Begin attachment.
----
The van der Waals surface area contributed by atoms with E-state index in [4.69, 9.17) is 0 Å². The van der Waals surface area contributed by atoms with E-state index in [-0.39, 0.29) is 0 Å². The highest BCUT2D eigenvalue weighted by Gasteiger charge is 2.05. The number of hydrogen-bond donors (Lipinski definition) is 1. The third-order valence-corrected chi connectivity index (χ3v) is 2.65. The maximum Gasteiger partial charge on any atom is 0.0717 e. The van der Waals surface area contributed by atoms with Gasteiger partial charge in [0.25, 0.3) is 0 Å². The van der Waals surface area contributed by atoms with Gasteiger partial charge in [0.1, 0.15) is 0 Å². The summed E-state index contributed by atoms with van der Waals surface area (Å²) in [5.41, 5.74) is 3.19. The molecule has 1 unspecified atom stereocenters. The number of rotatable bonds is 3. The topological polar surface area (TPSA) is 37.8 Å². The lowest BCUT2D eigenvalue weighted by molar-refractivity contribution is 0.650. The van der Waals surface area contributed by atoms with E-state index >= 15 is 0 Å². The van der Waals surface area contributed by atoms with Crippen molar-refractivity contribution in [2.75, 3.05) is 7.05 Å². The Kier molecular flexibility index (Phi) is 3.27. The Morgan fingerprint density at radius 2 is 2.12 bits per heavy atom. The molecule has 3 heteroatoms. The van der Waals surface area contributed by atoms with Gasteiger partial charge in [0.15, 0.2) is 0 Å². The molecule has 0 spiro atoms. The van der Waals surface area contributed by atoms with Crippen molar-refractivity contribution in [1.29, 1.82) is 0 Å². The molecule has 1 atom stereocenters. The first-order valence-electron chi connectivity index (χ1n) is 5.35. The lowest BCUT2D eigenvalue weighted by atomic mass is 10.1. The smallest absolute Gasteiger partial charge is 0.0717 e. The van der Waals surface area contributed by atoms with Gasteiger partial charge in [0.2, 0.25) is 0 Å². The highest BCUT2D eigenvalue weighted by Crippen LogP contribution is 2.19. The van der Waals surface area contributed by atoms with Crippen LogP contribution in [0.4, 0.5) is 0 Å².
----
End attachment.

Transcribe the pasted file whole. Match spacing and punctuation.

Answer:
The van der Waals surface area contributed by atoms with E-state index in [4.69, 9.17) is 0 Å². The van der Waals surface area contributed by atoms with E-state index in [-0.39, 0.29) is 0 Å². The highest BCUT2D eigenvalue weighted by Gasteiger charge is 2.05. The number of hydrogen-bond donors (Lipinski definition) is 1. The third-order valence-corrected chi connectivity index (χ3v) is 2.65. The maximum Gasteiger partial charge on any atom is 0.0717 e. The van der Waals surface area contributed by atoms with Gasteiger partial charge in [0.25, 0.3) is 0 Å². The van der Waals surface area contributed by atoms with Gasteiger partial charge in [0.1, 0.15) is 0 Å². The summed E-state index contributed by atoms with van der Waals surface area (Å²) in [5.41, 5.74) is 3.19. The molecule has 1 unspecified atom stereocenters. The number of rotatable bonds is 3. The topological polar surface area (TPSA) is 37.8 Å². The lowest BCUT2D eigenvalue weighted by molar-refractivity contribution is 0.650. The van der Waals surface area contributed by atoms with E-state index >= 15 is 0 Å². The van der Waals surface area contributed by atoms with Crippen molar-refractivity contribution in [2.75, 3.05) is 7.05 Å². The Kier molecular flexibility index (Phi) is 3.27. The Morgan fingerprint density at radius 2 is 2.12 bits per heavy atom. The molecule has 3 heteroatoms. The van der Waals surface area contributed by atoms with Gasteiger partial charge in [0.15, 0.2) is 0 Å². The molecule has 0 spiro atoms. The van der Waals surface area contributed by atoms with Crippen molar-refractivity contribution in [1.29, 1.82) is 0 Å². The molecule has 1 atom stereocenters. The first-order valence-electron chi connectivity index (χ1n) is 5.35. The lowest BCUT2D eigenvalue weighted by atomic mass is 10.1. The smallest absolute Gasteiger partial charge is 0.0717 e. The van der Waals surface area contributed by atoms with Gasteiger partial charge in [0.2, 0.25) is 0 Å². The highest BCUT2D eigenvalue weighted by Crippen LogP contribution is 2.19. The van der Waals surface area contributed by atoms with Crippen LogP contribution in [0.4, 0.5) is 0 Å².